There are many things I, as a pastor, would rather write about, but it often behoves me, for the sake of my sheep and those who would be gathered in, to defend the faith, to protect and guard from error, so that the saints may be edified and sinners saved. This is where Jude found himself:
Beloved, although I was very eager to write to you about our common salvation, I found it necessary to write appealing to you to contend for the faith that was once for all delivered to the saints. (Jude 3)
Liberalism (and I daren’t even give it the satisfaction of enjoining it to that blessed title, Christianity), is a new religion that was birthed in the nineteenth century (1800s). Like Satan posing as an angel of light or a wolf dressing in sheep’s clothing, Liberalism (lateral deists as a friend of mine calls them), guises itself as Christian, though in peering into the [initially] subtle differences, one finds an entirely different religion. We’d do well to know what Liberalism is, so in spotting it, we might turn from error fix our eyes upon the truth of Jesus.
A newspaper from the 1920s, an era where Liberalism and orthodox Christianity were in conflict, contrasted the chasm like differences between the two.
One author who wrote on the subject was J.G. Machen in Liberalism and Christianity (1923). In his classic work he argued that Liberalism was indeed a new religion.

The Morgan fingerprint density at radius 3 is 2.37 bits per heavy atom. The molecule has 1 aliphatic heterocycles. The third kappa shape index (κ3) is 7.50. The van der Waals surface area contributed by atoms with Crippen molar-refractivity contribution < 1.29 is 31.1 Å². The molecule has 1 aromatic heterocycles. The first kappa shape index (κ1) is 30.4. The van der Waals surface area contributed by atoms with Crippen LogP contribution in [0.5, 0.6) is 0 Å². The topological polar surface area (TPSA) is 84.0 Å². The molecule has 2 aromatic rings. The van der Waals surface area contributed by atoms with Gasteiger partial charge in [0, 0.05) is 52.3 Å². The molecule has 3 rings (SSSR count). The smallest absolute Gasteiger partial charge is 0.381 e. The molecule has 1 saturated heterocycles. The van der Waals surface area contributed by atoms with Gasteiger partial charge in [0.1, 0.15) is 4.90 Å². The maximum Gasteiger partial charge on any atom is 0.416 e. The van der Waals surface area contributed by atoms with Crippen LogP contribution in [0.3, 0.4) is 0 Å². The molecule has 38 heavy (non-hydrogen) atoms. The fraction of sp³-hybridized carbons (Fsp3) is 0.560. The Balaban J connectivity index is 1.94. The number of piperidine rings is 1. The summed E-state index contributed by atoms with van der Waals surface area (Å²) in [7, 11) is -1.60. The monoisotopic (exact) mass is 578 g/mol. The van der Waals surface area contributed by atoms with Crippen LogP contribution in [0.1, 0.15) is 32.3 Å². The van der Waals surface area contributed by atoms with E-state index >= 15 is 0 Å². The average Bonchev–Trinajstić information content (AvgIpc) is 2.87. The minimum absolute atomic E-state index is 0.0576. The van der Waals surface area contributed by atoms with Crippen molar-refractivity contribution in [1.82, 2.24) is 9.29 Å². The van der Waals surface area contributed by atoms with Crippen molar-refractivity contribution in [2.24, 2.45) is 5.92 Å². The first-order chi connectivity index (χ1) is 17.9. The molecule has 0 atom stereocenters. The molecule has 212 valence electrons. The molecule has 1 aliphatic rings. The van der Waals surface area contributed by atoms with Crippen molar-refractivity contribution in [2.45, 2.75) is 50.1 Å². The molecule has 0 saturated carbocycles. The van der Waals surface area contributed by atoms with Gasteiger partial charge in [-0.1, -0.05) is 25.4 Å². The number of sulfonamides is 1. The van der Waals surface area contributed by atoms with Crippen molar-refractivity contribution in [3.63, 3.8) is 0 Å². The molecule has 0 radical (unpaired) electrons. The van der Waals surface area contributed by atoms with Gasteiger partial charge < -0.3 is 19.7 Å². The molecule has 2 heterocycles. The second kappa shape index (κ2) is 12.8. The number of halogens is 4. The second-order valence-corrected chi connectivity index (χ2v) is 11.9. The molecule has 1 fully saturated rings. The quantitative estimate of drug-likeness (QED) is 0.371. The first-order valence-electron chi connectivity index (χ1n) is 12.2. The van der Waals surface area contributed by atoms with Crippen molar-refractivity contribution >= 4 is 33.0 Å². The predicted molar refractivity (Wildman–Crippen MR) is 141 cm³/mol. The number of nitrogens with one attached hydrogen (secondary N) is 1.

To further illustrate the differences, consider the Fellowship’s Statement of Faith (1953) (and still today) contrasted with the much more orthodox United Church Statement of Faith (1925) and their most recent statement, Songs of Faith (2006), on the subjects of the Bible, Jesus and Mankind (these three are chosen because of their centrality in the faith):
Doctrinal error and moral misguidedness—accommodating to the world, syncretism—has meant that the once largest Canadian Christian denomination is now one of the fastest dying religions in Canada (the old statistic was that one church building closed each week; now the figure is that, with the Anglican Church and some others, 10,000 buildings will close in 2020 alone). While a dead orthodoxy can certainly lead to closed churches, a vibrant orthodoxy normally to lead to spiritual flourishing and healthy churches (as seen in the independent and non-religious study from Ontario in 2015).
Like Jude, may we cling to the “faith once for all delivered to the saints,” which along is true, which alone can save; and having come near the end of our Old Testament journey in Cover to Cover, may we take heed of the danger that will come to God’s people when we compromise with the world in belief and practice (i.e. Judges).